The CPF Advisory Panel announced two new initiatives last week.
One of the two initiatives is the new CPF Escalating Life Payout Plan, a CPF Life option that allows Singaporeans to opt for a monthly payout that increases by 2% each year. You can read more about our thoughts on it in this article.
The other major initiative is one that could potentially be a game changer for Singaporeans. The advisory panel recommended the setting up of a “Lifetime Retirement Investment Scheme”.
This Lifetime Retirement Investment Scheme (LRIS) is an option for Singaporeans to invest their CPF monies in diversified low-cost funds. This enables them to obtain higher expected returns for their CPF monies by investing in funds that are likely to be involved with equities and bonds.
So what does this mean for us average Singaporeans? Is this LRIS worth investing in?
The Story Thus Far…
Singaporeans earn a risk-free interest rate starting from 2.5% for their money in the CPF Ordinary Account (CPFOA) and 4% from their CPF Special Account (CPFSA).
Those who want to earn higher returns have the option of investing in products such as stocks, unit trusts (UT) and investment-linked policies (ILPs).
However, more often than not, Singaporeans who invest their CPF monies make losses. Members would have been better off leaving their monies untouched and earn the risk-free interest rate instead.
Read Also: Why Investing Your CPF Money Is A Bad Idea
In other words, Singaporeans were caught in two places. They can leave their monies untouched and earn an acceptable interest rate, or try investing it with their (limited) knowledge and be part of the 85% who would have been better off not doing anything.
The “High Cost” Of Deploying CPF Money For Investment
There are a couple of reasons why it is costly to deploy CPF money for investing.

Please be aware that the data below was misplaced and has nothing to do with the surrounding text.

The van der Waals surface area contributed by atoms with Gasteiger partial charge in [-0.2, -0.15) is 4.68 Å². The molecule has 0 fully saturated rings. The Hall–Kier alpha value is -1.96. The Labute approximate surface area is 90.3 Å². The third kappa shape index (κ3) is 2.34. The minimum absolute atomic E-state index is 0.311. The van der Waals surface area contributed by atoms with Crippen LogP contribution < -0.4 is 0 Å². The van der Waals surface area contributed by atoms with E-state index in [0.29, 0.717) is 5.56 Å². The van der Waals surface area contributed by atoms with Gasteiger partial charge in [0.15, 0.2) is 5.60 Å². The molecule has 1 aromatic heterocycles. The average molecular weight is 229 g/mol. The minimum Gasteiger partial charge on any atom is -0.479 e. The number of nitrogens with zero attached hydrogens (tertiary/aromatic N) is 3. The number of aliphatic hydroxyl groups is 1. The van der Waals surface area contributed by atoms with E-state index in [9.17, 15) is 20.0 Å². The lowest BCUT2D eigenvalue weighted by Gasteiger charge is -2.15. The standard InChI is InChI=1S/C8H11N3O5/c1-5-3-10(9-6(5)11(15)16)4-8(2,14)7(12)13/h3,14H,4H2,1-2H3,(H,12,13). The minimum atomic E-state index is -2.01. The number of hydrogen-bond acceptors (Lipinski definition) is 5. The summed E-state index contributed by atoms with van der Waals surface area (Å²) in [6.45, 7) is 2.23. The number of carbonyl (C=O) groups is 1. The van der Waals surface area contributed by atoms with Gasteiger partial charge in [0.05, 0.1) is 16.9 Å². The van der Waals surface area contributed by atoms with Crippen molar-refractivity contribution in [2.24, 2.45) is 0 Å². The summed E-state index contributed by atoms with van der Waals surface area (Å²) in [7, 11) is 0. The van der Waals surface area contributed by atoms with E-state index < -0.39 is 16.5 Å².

# 1 The Opportunity Cost
CPF pays a risk-free rate from 2.5% for OA and 4% for SA. This means that anyone investing their CPF monies would be forgoing this guaranteed return in the hopes that he or she can make higher returns elsewhere from their investments.
# 2 Transaction Cost
Transaction cost is an important area of investment that most people don’t recognise.
When you invest in products, there is always a transaction cost involved. For example, buying a unit trust means paying an annual fund management fee regardless of how well the unit trust performs. This eats into your returns or increases the losses you are already facing.
The thing about earning risk-free CPF returns is that there is no transaction cost involved. You don’t need to pay a fee to financial institutions or agents for that service.
Read Also: CPF Outperform Market Indexes In 2015
How The CPF Lifetime Investment Scheme Hopes To Help People
We obtained some information from a Mercer report issued. Mercer was an independent consultant engaged to study the feasibility of this scheme.
Provide Investment Options At A Low Cost
The LRIS hope to provide investment options at a low management fee of about 0.5% per annum. This is in contrast to many funds out there that typically charge about 1.5% per annum.
A difference of 1% may not seem like much. Yet when compounded over a longer period of time (i.e. 30 years), this could add up to a lot of money.
Here is an illustration.
|LRIS Fund||Typical Retail Fund|
|Total Returns After 30Years||$416,800||$349,800|